Blagojevich’s replacement if he resigns or is impeached, Lt. Governor Pat Quinn, a life-long advocate for voter initiatives and public referendums, originally advocated a special election with his Democrat colleagues. However he recently had a change of heart.

"I've had to reflect on that in the last couple of days,” said Quinn. He is asking for the governor to be immediately impeached and has stated that he should decide who should represent Illinois in the senate.

The blatant hypocrisy lies in the fact that Democrats are well aware that Quinn will not be in power to make the decision before a special election could take place. Meanwhile they cry how awful it is that Illinois will only have one U.S. Senator when the next congress convenes.

Democrats know that Blagojevich is not going to resign. The governor has stated that he will fight the charges and any impeachment efforts against him with his “last breathe.” Therefore the only hope Illinois has of sending a second senator to Washington in the near the future is through the election process.

However it’s obvious that Democrats in Illinois would rather have the seat vacant before giving the people the power to elect their next senator, and God forbid, possibly elect a Republican.

When the special session of the Illinois legislature Gov. Blagojevich spoke of recently convened, House Speaker Michael Madigan (D), who was one of the first special election supporters, neglected to call the bill to the floor.

The same change of heart took place in the Illinois Senate as one time special election proponent, Sen. President Emil Jones, forbade a special election resolution to be voted on in his chamber.

The argument Democrats are clinging too is that a special election would be very expensive and that the state simply cannot endure the additional costs. What they conveniently forget to mention that a scheduled election is already in place.

Just because there are no congressional or senate races capturing the public’s attention, doesn’t mean other local offices aren’t up for election. A February 24th primary is already scheduled with the general election taking place on April 7th. Perfect conditions for a special election are already etched in stone, which can still take place, regardless of the governor’s recent appointment.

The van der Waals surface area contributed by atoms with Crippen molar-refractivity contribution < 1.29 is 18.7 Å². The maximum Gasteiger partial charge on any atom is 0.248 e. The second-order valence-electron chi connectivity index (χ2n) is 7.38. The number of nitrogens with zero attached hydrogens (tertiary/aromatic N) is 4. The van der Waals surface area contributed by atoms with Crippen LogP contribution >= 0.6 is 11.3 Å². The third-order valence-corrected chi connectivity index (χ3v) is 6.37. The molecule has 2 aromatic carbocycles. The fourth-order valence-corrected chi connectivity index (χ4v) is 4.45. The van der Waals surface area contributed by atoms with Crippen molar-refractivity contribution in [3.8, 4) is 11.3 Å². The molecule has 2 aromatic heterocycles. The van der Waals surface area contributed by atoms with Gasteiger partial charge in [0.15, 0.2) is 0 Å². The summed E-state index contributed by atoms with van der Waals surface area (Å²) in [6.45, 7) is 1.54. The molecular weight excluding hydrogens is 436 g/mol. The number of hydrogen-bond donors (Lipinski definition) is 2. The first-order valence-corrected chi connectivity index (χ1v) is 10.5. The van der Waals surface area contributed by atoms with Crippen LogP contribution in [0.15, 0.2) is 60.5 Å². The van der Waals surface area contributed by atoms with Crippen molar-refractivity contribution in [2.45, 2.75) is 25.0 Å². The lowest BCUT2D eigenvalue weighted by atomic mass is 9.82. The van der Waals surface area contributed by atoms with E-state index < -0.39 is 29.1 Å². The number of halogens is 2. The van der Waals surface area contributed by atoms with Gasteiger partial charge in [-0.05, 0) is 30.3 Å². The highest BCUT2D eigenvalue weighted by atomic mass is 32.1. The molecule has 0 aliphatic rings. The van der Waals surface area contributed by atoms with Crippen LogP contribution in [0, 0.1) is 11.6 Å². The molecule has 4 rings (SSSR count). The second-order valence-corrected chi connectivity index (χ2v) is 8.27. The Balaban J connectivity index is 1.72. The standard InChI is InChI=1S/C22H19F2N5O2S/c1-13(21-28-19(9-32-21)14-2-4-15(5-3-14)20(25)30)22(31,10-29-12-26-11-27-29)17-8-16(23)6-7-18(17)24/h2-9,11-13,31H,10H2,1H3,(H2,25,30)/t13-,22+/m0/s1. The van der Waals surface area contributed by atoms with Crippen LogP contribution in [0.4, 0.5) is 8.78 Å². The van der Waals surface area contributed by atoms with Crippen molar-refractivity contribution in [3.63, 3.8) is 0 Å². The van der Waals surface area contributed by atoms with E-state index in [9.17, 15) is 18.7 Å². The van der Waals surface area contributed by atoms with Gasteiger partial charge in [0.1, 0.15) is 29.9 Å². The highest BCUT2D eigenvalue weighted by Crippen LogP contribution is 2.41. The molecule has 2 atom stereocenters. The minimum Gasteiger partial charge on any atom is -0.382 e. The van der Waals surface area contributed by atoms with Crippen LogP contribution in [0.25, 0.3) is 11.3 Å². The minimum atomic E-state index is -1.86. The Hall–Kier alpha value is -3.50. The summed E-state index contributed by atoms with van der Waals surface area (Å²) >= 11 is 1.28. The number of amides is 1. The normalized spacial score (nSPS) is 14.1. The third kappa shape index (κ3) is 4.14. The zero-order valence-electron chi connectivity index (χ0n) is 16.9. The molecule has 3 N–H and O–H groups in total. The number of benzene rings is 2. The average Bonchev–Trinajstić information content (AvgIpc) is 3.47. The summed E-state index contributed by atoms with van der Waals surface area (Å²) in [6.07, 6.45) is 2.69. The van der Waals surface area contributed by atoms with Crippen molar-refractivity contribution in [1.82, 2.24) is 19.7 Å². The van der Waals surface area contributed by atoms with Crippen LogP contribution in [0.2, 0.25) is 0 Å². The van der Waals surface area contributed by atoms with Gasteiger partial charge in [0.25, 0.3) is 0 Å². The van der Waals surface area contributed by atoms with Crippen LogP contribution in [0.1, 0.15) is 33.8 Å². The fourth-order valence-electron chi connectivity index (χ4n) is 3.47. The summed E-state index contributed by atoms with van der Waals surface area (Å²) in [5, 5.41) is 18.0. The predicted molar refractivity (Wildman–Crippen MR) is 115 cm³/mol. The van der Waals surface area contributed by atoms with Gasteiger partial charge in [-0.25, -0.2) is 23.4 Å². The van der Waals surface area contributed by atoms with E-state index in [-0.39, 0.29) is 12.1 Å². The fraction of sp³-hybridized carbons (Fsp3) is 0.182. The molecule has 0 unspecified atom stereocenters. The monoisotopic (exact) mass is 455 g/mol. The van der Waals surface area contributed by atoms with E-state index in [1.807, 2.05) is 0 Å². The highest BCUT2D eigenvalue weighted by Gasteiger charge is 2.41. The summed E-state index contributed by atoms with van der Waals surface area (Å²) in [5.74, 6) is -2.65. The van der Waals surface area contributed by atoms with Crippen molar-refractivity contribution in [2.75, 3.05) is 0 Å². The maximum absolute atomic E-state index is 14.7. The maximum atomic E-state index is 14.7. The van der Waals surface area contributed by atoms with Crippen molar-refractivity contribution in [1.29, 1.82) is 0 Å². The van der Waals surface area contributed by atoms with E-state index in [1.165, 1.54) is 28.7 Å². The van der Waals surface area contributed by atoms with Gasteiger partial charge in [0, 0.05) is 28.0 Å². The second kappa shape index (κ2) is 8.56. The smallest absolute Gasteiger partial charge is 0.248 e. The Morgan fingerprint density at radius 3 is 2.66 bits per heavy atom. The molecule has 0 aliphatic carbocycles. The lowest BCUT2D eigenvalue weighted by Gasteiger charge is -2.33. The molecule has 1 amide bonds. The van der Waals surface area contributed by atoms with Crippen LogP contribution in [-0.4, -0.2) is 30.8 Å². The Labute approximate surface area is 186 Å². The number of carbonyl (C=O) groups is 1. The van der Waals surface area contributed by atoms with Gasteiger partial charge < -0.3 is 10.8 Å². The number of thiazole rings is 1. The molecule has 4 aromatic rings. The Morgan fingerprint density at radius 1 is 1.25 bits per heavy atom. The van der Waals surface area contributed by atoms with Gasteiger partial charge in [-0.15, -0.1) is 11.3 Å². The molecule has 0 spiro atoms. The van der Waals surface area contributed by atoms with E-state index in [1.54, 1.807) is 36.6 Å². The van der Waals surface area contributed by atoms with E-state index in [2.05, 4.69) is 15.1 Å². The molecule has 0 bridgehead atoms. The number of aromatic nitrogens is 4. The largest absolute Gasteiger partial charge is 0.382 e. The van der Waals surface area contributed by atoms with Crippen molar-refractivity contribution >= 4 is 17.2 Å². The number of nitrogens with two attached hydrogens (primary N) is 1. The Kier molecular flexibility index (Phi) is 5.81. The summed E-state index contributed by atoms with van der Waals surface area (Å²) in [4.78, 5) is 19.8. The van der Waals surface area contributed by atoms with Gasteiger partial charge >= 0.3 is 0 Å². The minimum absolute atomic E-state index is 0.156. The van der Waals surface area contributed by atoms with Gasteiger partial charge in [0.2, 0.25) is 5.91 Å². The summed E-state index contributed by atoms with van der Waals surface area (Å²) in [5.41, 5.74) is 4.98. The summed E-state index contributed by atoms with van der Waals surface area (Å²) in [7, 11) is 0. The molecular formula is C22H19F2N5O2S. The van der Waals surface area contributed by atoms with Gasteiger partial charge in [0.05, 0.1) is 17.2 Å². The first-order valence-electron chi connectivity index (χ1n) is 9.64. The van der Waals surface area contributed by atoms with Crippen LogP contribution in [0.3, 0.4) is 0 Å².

The Democratic Party in Illinois finds themselves in unfamiliar territory. They find themselves vulnerable and dare I say accountable to the people.

Both major newspapers, the Chicago Tribune and Chicago Sun Times have called for a special election. A Rasmussen Poll shows that 66% of Illinois voters support the idea, while only 21% disagree.

The sad reality is that an indicted governor, who is currently the laughing stock of America, had to point out that the legislature didn’t do their job, so he had to do it for them.

Only in Illinois can a politician arrested by Federal Agents, charged with attempting to sell a U.S. Senate seat, be the voice of reason and accountability amongst his Democratic colleagues.



At 1/05/2009 11:33 AM , Blogger markg8 said...

Blago hasn't been indicted for anything as of yet. He was arrested and Fitzgerald had 30 days to indict him. He has since gone to a judge and asked for a 90 day extension. It remains to be seen after five long years of investigation if Fitzgerald will actually bring Blagojevich to trial or he will simply let the IL state assembly do his work for him and remove Blago from office. After Fitzgerald's dramatic trial by press conference you'd think he had a slam dunk conviction in his pocket. Apparently not.

There is no law that says the IL state assembly is obligated to change the open senate seat rule in case of malfeasance by the governor.

In fact it's a stupid idea. Unlikely as it is seems now Illinois may once again send a Republican to the senate one day who might want to run for president. Chances are primary voters would shy away from that candidate if it meant risking a senate seat. Does anyone think Clinton wouldn't have had an advantage over Obama if Illinois had a special election law in place last year? We have few enough good politicians in this state as it is. Let's not give the best of them another reason to pursue careers elsewhere.